Wooden buildings, projects that are flexibly responding to the pandemic, and others that are helping to revitalize their surroundings. Here are 9 projects you should take a look at this year.
We’ve approached several experts from a variety of areas, asking all of them the same survey question:
In your eyes, what’s the most highly office anticipated building of 2021? (Or what office building whose completion is planned for 2021 are you the most curious about?)
Ondřej Víša, Sustainability & Indoor Climate Consultant, CBRE ↴
I’m most strongly looking forward to PAE Living Building,an office building in Oregon.This project’s design is based on the Living Building Challenge methodology, which is pushing the boundaries of sustainable construction through its criteria. The building sports a wooden support structure capable of withstanding a high degree of seismic activity.
Its furnishings will include a rainwater capture and regulation system that will cover 100% of its consumption, as well as a system of vacuum-flush compostable toilets that will convert waste into manure. 100% of its energy will be provided via photovoltaic panels located directly on its roof along with panels on a nearby partnering residential project.
Compared to the massively globally widespread BREEAM and LEED certifications, Living Building Challenge is far more ambitious in many respects, and so I hope that buildings with this certification will only become more common including in our country.
Jana Prokopová, Leasing & Asset Manager, Skanska ↴
What immediately came to my mind is Generation Park Y in Warsaw. This 140-m high skyscraper is the tallest building Skanska has ever built in the CEE region. The property is aiming for two prestigious certifications – LEED Platinum and WELL Gold – and boasts 330 sqm of green wall in its lobby and a spacious two-floor area under its roof, with beautiful views of the Polish capital.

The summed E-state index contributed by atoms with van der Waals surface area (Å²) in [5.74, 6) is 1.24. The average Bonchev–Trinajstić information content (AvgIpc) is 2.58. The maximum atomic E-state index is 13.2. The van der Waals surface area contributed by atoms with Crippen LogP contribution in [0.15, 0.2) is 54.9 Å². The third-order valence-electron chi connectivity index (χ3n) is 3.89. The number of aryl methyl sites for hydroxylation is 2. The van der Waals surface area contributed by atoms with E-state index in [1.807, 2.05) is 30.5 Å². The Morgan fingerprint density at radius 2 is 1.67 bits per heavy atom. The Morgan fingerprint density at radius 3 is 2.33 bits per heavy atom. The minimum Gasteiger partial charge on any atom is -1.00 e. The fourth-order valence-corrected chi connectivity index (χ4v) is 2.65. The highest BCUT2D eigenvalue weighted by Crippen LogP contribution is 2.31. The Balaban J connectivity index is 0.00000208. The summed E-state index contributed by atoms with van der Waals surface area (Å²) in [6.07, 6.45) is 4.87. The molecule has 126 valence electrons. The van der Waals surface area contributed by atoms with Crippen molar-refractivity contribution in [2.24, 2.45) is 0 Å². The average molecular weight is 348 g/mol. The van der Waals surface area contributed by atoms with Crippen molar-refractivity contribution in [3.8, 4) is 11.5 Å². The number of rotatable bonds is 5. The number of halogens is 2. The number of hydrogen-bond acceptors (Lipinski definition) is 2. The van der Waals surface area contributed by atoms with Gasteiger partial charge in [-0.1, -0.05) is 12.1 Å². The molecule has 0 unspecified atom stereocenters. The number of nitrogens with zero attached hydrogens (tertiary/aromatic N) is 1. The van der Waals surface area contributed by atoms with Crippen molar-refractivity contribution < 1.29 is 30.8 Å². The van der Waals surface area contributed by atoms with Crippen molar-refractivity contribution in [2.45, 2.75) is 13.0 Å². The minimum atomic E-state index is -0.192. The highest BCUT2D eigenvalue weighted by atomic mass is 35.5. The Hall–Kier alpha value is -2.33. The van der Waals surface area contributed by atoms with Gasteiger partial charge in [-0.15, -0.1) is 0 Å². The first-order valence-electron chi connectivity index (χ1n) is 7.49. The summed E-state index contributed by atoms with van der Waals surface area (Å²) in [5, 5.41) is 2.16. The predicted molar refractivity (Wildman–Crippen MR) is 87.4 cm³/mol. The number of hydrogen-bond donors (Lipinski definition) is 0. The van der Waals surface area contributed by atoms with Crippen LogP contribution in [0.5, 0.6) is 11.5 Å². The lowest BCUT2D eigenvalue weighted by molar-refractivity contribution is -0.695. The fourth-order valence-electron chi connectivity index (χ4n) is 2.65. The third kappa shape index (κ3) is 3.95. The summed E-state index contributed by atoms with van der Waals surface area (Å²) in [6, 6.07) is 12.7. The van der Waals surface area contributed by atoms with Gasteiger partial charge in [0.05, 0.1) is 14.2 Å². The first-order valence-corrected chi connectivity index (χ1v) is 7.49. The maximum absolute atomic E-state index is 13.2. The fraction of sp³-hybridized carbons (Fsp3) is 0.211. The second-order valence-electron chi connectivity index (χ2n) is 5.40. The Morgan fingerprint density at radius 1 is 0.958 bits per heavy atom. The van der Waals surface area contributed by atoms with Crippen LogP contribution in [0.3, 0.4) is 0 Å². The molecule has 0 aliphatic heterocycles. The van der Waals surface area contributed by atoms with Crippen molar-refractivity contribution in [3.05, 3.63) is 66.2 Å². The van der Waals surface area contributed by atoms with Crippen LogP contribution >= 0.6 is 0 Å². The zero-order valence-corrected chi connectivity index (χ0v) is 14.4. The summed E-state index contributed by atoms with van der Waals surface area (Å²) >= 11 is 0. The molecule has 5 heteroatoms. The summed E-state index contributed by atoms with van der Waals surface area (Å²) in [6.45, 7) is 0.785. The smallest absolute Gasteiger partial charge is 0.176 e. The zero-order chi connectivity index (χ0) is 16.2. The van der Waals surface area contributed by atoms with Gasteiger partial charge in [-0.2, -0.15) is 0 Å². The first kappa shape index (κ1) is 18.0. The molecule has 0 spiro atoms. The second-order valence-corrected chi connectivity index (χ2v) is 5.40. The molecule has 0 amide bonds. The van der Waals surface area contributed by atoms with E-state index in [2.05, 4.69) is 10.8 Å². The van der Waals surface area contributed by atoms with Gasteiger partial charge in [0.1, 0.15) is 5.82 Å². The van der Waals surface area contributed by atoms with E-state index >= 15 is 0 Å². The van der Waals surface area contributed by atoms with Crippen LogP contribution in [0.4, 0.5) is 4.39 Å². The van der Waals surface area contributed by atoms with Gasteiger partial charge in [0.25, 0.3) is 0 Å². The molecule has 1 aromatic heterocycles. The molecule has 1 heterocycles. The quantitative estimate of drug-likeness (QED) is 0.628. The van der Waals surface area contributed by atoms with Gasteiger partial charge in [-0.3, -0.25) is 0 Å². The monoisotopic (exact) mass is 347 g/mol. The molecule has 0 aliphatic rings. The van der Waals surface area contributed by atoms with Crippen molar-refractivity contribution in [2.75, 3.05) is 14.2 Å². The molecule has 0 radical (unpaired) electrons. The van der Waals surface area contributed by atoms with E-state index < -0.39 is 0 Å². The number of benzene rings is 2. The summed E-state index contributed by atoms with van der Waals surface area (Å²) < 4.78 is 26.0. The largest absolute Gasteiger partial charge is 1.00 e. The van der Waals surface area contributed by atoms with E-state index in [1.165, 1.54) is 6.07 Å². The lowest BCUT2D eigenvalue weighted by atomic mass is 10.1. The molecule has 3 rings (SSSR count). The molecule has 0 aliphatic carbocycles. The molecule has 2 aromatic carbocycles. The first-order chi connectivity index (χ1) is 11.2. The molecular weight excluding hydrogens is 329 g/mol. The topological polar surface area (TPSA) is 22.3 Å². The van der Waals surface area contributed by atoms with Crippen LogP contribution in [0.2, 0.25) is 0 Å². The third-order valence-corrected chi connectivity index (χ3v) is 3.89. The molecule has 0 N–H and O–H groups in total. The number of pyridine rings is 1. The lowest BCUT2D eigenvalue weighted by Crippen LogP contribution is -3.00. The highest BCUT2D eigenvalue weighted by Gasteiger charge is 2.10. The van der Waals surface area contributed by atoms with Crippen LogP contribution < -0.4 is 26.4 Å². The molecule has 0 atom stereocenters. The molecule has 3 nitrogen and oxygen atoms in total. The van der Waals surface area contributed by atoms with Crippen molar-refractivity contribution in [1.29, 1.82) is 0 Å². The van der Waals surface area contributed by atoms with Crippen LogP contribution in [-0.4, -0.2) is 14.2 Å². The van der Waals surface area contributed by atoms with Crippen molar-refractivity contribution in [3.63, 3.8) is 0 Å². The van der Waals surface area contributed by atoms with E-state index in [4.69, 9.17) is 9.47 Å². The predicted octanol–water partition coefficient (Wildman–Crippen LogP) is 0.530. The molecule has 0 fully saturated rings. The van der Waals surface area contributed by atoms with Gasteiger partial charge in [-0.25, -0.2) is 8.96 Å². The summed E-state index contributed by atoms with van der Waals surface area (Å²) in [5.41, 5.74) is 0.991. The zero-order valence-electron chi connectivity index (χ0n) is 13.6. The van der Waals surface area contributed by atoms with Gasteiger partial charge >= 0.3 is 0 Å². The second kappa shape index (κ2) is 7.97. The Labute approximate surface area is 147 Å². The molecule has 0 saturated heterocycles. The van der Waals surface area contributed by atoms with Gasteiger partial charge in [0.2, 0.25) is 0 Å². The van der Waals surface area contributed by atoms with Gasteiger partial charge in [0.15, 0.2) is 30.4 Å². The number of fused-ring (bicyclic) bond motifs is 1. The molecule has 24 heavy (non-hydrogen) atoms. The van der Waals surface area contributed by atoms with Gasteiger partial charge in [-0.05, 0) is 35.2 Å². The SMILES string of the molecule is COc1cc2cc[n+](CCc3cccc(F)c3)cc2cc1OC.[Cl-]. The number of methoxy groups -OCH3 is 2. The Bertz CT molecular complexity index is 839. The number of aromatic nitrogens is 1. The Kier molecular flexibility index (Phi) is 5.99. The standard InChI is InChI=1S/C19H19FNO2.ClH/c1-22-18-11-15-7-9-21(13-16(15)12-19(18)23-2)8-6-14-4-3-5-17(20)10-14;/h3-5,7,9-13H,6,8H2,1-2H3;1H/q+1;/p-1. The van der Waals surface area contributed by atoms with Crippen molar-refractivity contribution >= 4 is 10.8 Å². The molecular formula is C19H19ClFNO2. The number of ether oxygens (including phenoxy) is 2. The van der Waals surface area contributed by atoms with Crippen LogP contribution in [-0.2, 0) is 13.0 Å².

Tomáš Slonka, company founder LaundryBox.cz ↴
I mainly closely follow development in Prague – and there I’m most looking forward to the completion of the Bořislavka project. It’s a large and gorgeous office building with pretty vistas out on the whole city. Naturally I’m also following this project because we’re negotiating on the integration of our services here; I firmly believe they’ll become a part of Bořislavka.
Simona Kalvoda, executive director, Czech Council for Green Buildings ↴
We at the Czech Green Building Council would consider the Mississippi House and Missouri Park projects to be our most anticipated office projects of the year; they’re being built by CA IMMO in Prague’s Karlín district. These buildings are aiming for the highest LEED certification level, LEED Platinum, which will be supplemented WELL certification for their internal environment. So they’ll be offering not only high sustainability, but also a healthy environment for their occupants.
These are buildings with strong energy efficiency and an intelligent dynamic lighting system that will manage their lighting temperature and intensity. Other noteworthy aspects are monitoring of CO2 concentrations, advanced waste recycling, rainwater collection, and the utilization of heat pumps.
Kamila Breen, Head of Market Research & Consultancy, BNP Paribas Real Estate ↴